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Picking Up The Pieces In Paterson: Crews Recover Valuables From The Rubble

PATERSON, N.J. -- Residents of Goshen Street are literately picking up the pieces after an explosion destroyed three homes and displaced a dozen families.

As crews work to clean up the mess, they have managed to recover a few treasures from the rubble, CBS2's Tony Aiello reports.

One of the displaced residents, Adnan Saka, said he is counting his blessings. His landlord woke him up and he left the building with no time to spare.

"I get out of the house, that happened." he said.

Three days later, the relief of surviving is real, but so is the dismay over the scope of the destruction.

"My god, I couldn't sleep. Every hour I wake up, every time I think of something in the house I wake up and just sit down, real nervous," another displaced resident Laurice Kalyoussef said.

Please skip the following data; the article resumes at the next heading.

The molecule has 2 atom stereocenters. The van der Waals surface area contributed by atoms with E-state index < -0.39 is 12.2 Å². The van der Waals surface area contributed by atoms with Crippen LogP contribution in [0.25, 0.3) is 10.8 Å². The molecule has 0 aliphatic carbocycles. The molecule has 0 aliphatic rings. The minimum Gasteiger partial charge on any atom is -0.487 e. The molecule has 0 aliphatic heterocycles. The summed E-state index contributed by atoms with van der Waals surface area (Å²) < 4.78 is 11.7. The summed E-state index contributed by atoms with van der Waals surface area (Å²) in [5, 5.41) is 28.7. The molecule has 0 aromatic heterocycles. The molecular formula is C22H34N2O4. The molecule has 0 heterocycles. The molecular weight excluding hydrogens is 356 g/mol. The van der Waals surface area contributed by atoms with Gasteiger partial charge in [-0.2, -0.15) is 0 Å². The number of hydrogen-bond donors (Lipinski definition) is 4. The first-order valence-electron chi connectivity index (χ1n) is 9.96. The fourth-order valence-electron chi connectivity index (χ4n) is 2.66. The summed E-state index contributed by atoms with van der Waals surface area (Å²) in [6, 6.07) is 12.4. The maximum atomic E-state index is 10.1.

Kalyoussef owned a house next door to the one that exploded. Her home was so heavily damaged, it had to be demolished.

She begged the crews removing the rubble to be on the lookout for anything of value, especially her jewelry box and purse with several thousand dollars in cash.

The demolition contractors, Bill Vecharello, sympathized.

"I said when we started, 'I lost my mom in November and she's watching over us,' I said, 'we're going to find it,' and we did," he said.

Vecharello operates his excavator with the skills of a surgeon, carefully combing through the rubble. His ground crew spots and grabs anything of value, including Kalyoussef's jewelry box and cash.

"I'm really thankful for everything everyone is doing for me," she said.

Some of what they recovered had more sentimental value than monetary value, such as a ceramic serving bowl that somehow survived a house collapsing around it.

And some of what they found was priceless, like Kalyoussef's wedding album.

"A little relief from everything that's happening to me," she said.

Her husband died two years ago.

Investigators from PSE&G spent several hours on the scene Friday, but say they are still trying to determine the cause of the apparent natural gas explosion.

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